Ron JenkinsRon JenkinsIl y a 6 jours
  • I've always used office, although unfortunately I'm old enough to remember clippy.

    CrAzYgIrLCrAzYgIrLIl y a 7 jours
  • Abby Word.. which was the "windows" version of Wordstar for a brief version of time

    Frank MartinFrank MartinIl y a 7 jours
  • We still use latex due to the ability to automate typeset documents.

    Robert RuddyRobert RuddyIl y a 7 jours
  • If I'm forced to use a word processor, it's LibreOffice. But my preferred way to create documents is LaTeX. Hardcore UNIX geek here.

    Dianne SDianne SIl y a 7 jours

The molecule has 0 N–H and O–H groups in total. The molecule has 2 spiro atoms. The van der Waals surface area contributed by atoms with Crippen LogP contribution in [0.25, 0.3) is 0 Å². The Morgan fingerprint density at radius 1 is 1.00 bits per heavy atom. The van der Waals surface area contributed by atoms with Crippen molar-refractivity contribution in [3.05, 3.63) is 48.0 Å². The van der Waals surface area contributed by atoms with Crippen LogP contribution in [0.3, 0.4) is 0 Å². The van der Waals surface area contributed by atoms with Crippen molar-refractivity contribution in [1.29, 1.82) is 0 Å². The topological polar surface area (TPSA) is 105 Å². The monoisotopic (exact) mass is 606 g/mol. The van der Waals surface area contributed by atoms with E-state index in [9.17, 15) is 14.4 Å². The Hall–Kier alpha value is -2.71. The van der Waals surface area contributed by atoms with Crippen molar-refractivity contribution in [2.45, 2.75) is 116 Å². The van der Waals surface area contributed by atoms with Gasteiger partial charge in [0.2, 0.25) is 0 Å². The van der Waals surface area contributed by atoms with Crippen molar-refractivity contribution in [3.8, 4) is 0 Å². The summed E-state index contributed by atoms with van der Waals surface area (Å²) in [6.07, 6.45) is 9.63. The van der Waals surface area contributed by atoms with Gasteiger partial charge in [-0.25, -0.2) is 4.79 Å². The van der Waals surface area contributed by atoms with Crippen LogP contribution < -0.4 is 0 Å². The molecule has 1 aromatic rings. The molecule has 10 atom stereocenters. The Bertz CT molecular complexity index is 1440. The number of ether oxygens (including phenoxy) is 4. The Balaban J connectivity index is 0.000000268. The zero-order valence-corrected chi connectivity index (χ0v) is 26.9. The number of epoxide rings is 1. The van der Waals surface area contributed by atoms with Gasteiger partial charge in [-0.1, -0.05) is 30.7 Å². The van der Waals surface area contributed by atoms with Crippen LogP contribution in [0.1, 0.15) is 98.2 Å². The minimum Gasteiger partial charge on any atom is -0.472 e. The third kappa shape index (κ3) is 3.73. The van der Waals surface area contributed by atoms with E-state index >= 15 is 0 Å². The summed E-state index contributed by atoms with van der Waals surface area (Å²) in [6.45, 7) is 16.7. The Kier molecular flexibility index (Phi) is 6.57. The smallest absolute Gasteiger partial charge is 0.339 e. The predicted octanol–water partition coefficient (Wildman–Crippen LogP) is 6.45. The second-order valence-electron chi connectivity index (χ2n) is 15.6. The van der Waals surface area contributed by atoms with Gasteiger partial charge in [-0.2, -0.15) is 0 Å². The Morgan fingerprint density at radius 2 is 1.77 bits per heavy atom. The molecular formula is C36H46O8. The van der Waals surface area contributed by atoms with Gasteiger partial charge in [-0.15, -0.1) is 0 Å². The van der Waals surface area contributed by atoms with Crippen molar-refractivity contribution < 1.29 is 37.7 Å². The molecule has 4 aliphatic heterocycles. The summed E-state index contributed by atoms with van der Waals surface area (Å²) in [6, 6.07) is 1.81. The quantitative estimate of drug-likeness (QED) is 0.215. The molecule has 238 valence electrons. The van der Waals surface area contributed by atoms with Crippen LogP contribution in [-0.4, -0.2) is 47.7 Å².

• Word perfect was the best gates and hi trust violating monopoly swallowed them up!

    john kelsojohn kelsoIl y a 8 jours
  • Used wordperfect for years til I was forced to use word, what a downgrade. I use Libre office now

    Bill brownBill brownIl y a 8 jours
  • Why don’t you shut up for a minute your talking shit

    John O'brienJohn O'brienIl y a 8 jours
  • Share ware word processor for msdos called Galaxy. Worked brilliantly.

    Ian EdmondsIan EdmondsIl y a 8 jours